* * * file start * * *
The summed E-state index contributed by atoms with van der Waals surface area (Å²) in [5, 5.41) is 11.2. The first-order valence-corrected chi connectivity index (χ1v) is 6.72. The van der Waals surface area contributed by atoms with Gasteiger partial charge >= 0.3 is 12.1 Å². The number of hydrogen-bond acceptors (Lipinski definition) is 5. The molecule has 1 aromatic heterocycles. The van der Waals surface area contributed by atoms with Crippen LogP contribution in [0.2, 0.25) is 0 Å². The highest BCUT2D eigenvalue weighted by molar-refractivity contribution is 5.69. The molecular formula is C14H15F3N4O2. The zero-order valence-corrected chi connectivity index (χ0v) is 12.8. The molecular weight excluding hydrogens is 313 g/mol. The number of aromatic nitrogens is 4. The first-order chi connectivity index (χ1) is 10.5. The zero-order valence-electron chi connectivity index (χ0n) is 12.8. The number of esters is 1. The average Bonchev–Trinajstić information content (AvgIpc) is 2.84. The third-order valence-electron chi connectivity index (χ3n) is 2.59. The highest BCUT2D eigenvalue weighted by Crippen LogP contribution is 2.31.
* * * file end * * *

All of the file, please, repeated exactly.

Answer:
The summed E-state index contributed by atoms with van der Waals surface area (Å²) in [5, 5.41) is 11.2. The first-order valence-corrected chi connectivity index (χ1v) is 6.72. The van der Waals surface area contributed by atoms with Gasteiger partial charge >= 0.3 is 12.1 Å². The number of hydrogen-bond acceptors (Lipinski definition) is 5. The molecule has 1 aromatic heterocycles. The van der Waals surface area contributed by atoms with Crippen LogP contribution in [0.2, 0.25) is 0 Å². The highest BCUT2D eigenvalue weighted by molar-refractivity contribution is 5.69. The molecular formula is C14H15F3N4O2. The zero-order valence-corrected chi connectivity index (χ0v) is 12.8. The molecular weight excluding hydrogens is 313 g/mol. The number of aromatic nitrogens is 4. The first-order chi connectivity index (χ1) is 10.5. The zero-order valence-electron chi connectivity index (χ0n) is 12.8. The number of esters is 1. The average Bonchev–Trinajstić information content (AvgIpc) is 2.84. The third-order valence-electron chi connectivity index (χ3n) is 2.59. The highest BCUT2D eigenvalue weighted by Crippen LogP contribution is 2.31.